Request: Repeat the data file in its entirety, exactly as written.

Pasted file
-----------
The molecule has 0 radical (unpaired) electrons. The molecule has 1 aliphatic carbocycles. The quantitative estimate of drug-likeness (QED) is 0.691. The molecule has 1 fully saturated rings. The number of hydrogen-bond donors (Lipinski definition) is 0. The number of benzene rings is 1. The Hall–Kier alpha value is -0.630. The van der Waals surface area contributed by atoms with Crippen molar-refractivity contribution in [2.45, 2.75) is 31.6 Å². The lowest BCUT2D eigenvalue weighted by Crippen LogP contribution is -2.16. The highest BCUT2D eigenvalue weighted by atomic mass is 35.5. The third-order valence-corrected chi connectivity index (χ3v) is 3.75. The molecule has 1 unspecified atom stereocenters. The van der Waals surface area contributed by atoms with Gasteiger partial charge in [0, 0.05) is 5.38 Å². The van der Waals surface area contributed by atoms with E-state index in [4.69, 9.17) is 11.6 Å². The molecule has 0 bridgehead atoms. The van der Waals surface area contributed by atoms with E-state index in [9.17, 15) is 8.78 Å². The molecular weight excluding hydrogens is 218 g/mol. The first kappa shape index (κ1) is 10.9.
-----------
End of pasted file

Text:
The molecule has 0 radical (unpaired) electrons. The molecule has 1 aliphatic carbocycles. The quantitative estimate of drug-likeness (QED) is 0.691. The molecule has 1 fully saturated rings. The number of hydrogen-bond donors (Lipinski definition) is 0. The number of benzene rings is 1. The Hall–Kier alpha value is -0.630. The van der Waals surface area contributed by atoms with Crippen molar-refractivity contribution in [2.45, 2.75) is 31.6 Å². The lowest BCUT2D eigenvalue weighted by Crippen LogP contribution is -2.16. The highest BCUT2D eigenvalue weighted by atomic mass is 35.5. The third-order valence-corrected chi connectivity index (χ3v) is 3.75. The molecule has 1 unspecified atom stereocenters. The van der Waals surface area contributed by atoms with Gasteiger partial charge in [0, 0.05) is 5.38 Å². The van der Waals surface area contributed by atoms with E-state index in [4.69, 9.17) is 11.6 Å². The molecule has 0 bridgehead atoms. The van der Waals surface area contributed by atoms with E-state index in [9.17, 15) is 8.78 Å². The molecular weight excluding hydrogens is 218 g/mol. The first kappa shape index (κ1) is 10.9.